MinHash is a simple algorithm allowing to compute probabilistically the similarity of two set *A* and *B* according to the Jaccard similarity coefficient.

J(A, B) = \frac{|A \cap B|}{|A \cup B|}

The two extreme values are 0 (no value in common) and 1 (the two set contains the same elements).

In the classical case, if you want to know which is the similarity between two sets of *n* and *m* elements, in the worst case, where you compare each element to each others, you need to do *n* * *m* comparisons. You can improve this number by sorting elements, and other tricks.

If elements are not "simple" as float, characters or boolean values, like strings or multidimentional objects, the number of comparison can be very high.

- Problems with highly dimensional values and their comparison
- Projecting into a hash space allow easy to manipulate objects

*C**o**s**t*_{K} be the cost to compare two elements.

Two choices for exact calculation:

Compare all non sorted elements together

*C**o**s**t*_{K}(*n***m*)Sort the two sets and compare each ordered set together

*C**o**s**t*_{K}(*n**l**o**g**n*+*m**l**o**g**m*+*m**a**x*(*n*,*m*)) ≤*C**o**s**t*_{K}*m**a**x*(*n*,*m*)(1 +*l**o**g*(*m**a**x*(*n*,*m*)))

Be *K* the object space, *A* and *B* two set of *n* and *m* elements respectively with value in *K*. Be *H* the set of *j* hashing functions, with *j*inf *m**i**n*(*n*, *m*).

*A* = {*a*_{i} ∈ *K*|*i* ∈ [1, *n*]}

*B* = {*b*_{i} ∈ *K*|*i* ∈ [1, *m*]}

*H* = {*h*_{i}|*i* ∈ [1, *j*]}, *H* : *K* ↦ *R*

For all elements of *A* and *B*, we compute all the *H* hash function over all elements, and keep for each set the minimal values founds. This require *n* * *j* and *m* * *j* operation for each set, plus sorting the value, that can be done in *j* * *n**l**o**g*(*n*) and *j* * *m**l**o**g*(*m*).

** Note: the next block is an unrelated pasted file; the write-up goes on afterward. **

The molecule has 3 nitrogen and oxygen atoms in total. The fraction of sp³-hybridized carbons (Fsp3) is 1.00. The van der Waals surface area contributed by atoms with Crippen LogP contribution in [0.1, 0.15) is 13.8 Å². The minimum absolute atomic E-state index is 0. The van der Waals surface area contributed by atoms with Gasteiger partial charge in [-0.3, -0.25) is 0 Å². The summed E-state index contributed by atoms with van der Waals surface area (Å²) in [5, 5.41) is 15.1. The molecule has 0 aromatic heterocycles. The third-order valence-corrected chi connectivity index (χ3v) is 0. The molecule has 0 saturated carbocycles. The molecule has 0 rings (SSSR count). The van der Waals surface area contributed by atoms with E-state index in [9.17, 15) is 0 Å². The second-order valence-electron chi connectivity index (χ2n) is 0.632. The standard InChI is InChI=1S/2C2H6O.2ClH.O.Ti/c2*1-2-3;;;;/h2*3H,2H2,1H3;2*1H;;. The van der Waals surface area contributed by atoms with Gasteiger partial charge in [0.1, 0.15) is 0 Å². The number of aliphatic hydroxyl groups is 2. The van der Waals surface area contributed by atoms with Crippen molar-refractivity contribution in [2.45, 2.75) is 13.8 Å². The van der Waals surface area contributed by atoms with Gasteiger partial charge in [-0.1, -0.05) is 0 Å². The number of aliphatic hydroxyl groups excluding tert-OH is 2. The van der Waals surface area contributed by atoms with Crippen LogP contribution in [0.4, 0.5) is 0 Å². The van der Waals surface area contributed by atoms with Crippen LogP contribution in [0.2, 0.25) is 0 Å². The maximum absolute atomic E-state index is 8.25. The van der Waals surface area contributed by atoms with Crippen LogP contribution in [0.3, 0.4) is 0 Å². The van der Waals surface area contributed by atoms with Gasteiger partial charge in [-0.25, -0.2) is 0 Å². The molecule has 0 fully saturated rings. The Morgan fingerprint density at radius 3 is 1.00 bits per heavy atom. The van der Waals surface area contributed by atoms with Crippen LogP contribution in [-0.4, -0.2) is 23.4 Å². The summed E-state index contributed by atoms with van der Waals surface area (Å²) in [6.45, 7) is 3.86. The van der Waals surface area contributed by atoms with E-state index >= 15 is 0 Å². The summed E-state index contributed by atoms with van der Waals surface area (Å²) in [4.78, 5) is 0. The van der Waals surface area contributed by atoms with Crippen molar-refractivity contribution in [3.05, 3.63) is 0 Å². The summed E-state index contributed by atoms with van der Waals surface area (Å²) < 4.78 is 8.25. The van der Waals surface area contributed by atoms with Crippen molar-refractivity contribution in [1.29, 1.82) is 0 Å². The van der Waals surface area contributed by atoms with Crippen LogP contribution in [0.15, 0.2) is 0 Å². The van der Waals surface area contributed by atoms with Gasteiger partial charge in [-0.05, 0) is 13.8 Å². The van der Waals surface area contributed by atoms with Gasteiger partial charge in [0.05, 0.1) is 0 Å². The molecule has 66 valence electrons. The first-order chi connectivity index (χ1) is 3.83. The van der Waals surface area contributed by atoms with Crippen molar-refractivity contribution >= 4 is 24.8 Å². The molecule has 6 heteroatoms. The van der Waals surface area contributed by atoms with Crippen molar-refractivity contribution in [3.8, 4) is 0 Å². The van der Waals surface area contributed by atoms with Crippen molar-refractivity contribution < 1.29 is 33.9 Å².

After keeping the smallest values for each hashing function of both set, all *j* pair of values are compared, leading to *j* comparison only.

The Jaccard coefficient can be approximed as

J(A, B) \simeq \frac{|\{min(h_i(A))= min(h_i(B))| i \in [1, j]\}|}{j}

Defining *C**o**s**t*(*h*) the cost for computing the hash function over an object of *K*, and *C**o**s**t*(*c**m**p*) the cost for comparing two hash values, under the hypothesis that all hash values have the same comparison cost, the number of operation can be summarized as :

*j* * *C**o**s**t*(*h*)*(*n* + *m*)+*j* * *C**o**s**t*(*c**m**p*)*(*n**l**o**g*(*n*)+*m**l**o**g*(*m*)+1)≤2 * *p* * *j* * (*C**o**s**t*_{h} + *C**o**s**t*_{cmp} * *l**o**g*(*p*)) + *j* * *C**o**s**t*_{cmp} with *p* = *m**i**n*(*m*, *n*)

Example with two set *A* and *B* with 2 hash functions.

Instead of using multiple hash functions, we use only one, and rank hashed values.

Be *h* : *K* ↦ *R*

Calculate *H*(*A*)={*h*(*a*)|∀*a* ∈ *A*} Sort *H*(*A*) and keep the k lowest values *H*(*A*)_{k} = {*h*(*a*_{i})|*i* ∈ [1, *k* − 1],*h*(*a*_{i})≤*h*(*a*_{i + 1})} Do the same for *B* and compare elements of each hash value sets together.

For this variant, it cannot be calculated with *k* comparisons, as values are all in the same space. The comparison has to be made using exact techniques, with 2*k* comparisons, which is still very good (as values are already sorted).

*C**o**s**t*_{h}(*n* + *m*)+*C**o**s**t*_{cmp}(*n**l**o**g**n* + *m**l**o**g**m* + 2*k*)